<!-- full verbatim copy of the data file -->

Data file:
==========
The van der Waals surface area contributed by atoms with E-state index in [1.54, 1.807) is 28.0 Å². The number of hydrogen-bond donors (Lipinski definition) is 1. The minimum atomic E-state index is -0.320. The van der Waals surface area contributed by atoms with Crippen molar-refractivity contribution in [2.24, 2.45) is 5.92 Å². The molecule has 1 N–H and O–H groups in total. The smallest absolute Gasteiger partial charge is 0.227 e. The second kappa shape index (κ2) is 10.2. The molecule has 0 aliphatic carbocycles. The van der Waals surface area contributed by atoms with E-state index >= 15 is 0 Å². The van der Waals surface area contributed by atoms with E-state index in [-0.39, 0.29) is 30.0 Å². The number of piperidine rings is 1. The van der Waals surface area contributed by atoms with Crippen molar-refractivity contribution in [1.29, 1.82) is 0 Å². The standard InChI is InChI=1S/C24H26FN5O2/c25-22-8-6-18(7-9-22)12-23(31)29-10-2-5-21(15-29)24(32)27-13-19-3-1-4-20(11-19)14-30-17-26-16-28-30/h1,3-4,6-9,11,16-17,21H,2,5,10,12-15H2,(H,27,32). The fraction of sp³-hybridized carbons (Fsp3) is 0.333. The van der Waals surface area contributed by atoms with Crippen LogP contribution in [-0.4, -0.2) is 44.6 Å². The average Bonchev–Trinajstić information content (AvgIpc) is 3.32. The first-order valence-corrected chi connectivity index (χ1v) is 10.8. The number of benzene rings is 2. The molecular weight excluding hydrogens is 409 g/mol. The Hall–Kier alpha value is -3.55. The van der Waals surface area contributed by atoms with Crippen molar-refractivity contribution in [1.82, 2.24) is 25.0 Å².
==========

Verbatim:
The van der Waals surface area contributed by atoms with E-state index in [1.54, 1.807) is 28.0 Å². The number of hydrogen-bond donors (Lipinski definition) is 1. The minimum atomic E-state index is -0.320. The van der Waals surface area contributed by atoms with Crippen molar-refractivity contribution in [2.24, 2.45) is 5.92 Å². The molecule has 1 N–H and O–H groups in total. The smallest absolute Gasteiger partial charge is 0.227 e. The second kappa shape index (κ2) is 10.2. The molecule has 0 aliphatic carbocycles. The van der Waals surface area contributed by atoms with E-state index >= 15 is 0 Å². The van der Waals surface area contributed by atoms with E-state index in [-0.39, 0.29) is 30.0 Å². The number of piperidine rings is 1. The van der Waals surface area contributed by atoms with Crippen molar-refractivity contribution in [1.29, 1.82) is 0 Å². The standard InChI is InChI=1S/C24H26FN5O2/c25-22-8-6-18(7-9-22)12-23(31)29-10-2-5-21(15-29)24(32)27-13-19-3-1-4-20(11-19)14-30-17-26-16-28-30/h1,3-4,6-9,11,16-17,21H,2,5,10,12-15H2,(H,27,32). The fraction of sp³-hybridized carbons (Fsp3) is 0.333. The van der Waals surface area contributed by atoms with Crippen LogP contribution in [-0.4, -0.2) is 44.6 Å². The average Bonchev–Trinajstić information content (AvgIpc) is 3.32. The first-order valence-corrected chi connectivity index (χ1v) is 10.8. The number of benzene rings is 2. The molecular weight excluding hydrogens is 409 g/mol. The Hall–Kier alpha value is -3.55. The van der Waals surface area contributed by atoms with Crippen molar-refractivity contribution in [1.82, 2.24) is 25.0 Å².